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Klim Type Foundry develops Mānuka for mānuka

If you’ve read National Geographic or browsed TradeMe recently, chances are you’ve seen the work of Klim Type Foundry. Klim is the Wellington-based organisation behind the custom font design of many well-known brands – think Tourism New Zealand, PayPal and Bank of New Zealand, among others.

The award-winning online type foundry sells their fonts to businesses, advertisers, publishers and designers worldwide. As one of only a few companies producing typefaces in Aotearoa, Klim plays an important part in raising the awareness and recognition of New Zealand design.

Initially a one-man operation headed by typeface designer Kris Sowersby, Klim has always had an interest in supporting community projects. Now with seven team members and their business growing, Kris and his wife Jess say they thought it was time to contribute more to the wider community.

“Like many, we are very concerned about the impacts of climate change and ecological destruction,” Kris says. “We want to help create a secure future for our daughter and for everyone’s kids and grandkids.”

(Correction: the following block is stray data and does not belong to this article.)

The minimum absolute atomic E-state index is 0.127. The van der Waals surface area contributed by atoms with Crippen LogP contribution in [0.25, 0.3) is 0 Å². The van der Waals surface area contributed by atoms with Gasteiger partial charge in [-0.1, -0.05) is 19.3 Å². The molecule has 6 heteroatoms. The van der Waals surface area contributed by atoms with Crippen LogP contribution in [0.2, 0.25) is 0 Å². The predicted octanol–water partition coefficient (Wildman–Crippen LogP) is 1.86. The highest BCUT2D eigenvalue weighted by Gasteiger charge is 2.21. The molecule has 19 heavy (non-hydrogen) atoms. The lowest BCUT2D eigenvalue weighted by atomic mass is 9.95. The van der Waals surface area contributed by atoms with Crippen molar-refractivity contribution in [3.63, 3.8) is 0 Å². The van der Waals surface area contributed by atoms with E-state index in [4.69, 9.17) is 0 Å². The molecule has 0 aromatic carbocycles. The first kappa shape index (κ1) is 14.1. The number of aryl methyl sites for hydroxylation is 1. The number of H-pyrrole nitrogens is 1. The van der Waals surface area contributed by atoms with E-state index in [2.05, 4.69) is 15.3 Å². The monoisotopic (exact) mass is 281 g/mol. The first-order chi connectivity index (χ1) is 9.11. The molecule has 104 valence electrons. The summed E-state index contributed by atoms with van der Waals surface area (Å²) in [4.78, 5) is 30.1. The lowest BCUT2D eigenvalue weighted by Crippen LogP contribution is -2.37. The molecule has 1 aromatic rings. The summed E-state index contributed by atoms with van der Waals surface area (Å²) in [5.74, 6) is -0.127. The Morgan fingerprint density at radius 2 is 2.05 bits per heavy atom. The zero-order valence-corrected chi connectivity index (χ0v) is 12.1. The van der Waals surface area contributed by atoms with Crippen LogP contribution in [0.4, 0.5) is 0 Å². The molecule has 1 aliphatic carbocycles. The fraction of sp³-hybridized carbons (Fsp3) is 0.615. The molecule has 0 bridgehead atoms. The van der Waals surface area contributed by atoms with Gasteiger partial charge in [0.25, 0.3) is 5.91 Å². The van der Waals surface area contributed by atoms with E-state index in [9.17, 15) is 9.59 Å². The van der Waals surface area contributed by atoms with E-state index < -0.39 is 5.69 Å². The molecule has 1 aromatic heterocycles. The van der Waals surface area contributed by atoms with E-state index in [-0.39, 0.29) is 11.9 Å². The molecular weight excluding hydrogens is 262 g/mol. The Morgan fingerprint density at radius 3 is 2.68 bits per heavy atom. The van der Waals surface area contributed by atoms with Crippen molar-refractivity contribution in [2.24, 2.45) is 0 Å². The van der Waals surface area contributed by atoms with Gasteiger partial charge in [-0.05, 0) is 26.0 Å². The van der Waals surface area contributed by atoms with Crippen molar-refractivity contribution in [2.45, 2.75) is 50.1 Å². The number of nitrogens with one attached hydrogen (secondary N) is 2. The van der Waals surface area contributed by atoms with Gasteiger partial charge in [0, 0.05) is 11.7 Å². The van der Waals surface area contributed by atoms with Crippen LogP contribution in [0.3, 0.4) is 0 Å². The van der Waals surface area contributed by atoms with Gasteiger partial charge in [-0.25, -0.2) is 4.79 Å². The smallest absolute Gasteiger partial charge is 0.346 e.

Klim have partnered with Trees That Count since October 2019, and have so far funded 1300 trees, supporting six planter projects around the country.

To date, 450 trees funded by Klim have been planted as part of the Tukituki River Mouth Restoration Project, where the Hawke’s Bay Regional Council is working with landowners and communities to sustainably manage the land and freshwater of the Tukituki River area.

In Gisborne, a further 300 trees have been planted on behalf of Klim as part of the Turihaua Station Wetland Corridor Project. The Turihaua Station is managed by Paul and Sarah Williams and is the oldest Angus stud in Australasia.

The poor water quality of the Turihaua Stream, which flows through the property and into the Turihaua Bay, has been a concern to locals and visitors alike. However, by planting hardy native trees such as mānuka, kānuka, tōtara, and others along the length of the stream, Paul and Sarah are restoring this important waterway.

Even this generous contribution wasn’t enough for Kris and Jess.

“We wanted to do something extra,” Kris says.

Klim’s most recent typeface is named after one of New Zealand’s most iconic native trees, the mānuka. With the launch of their newest addition to the foundry, Klim have decided to donate an impressive 20% of their net sales from the Mānuka typeface to Trees That Count.

“We’re delighted that Trees That Count and those who work with them are out there doing the hard mahi getting more natives trees planted!” Kris and Jess say.



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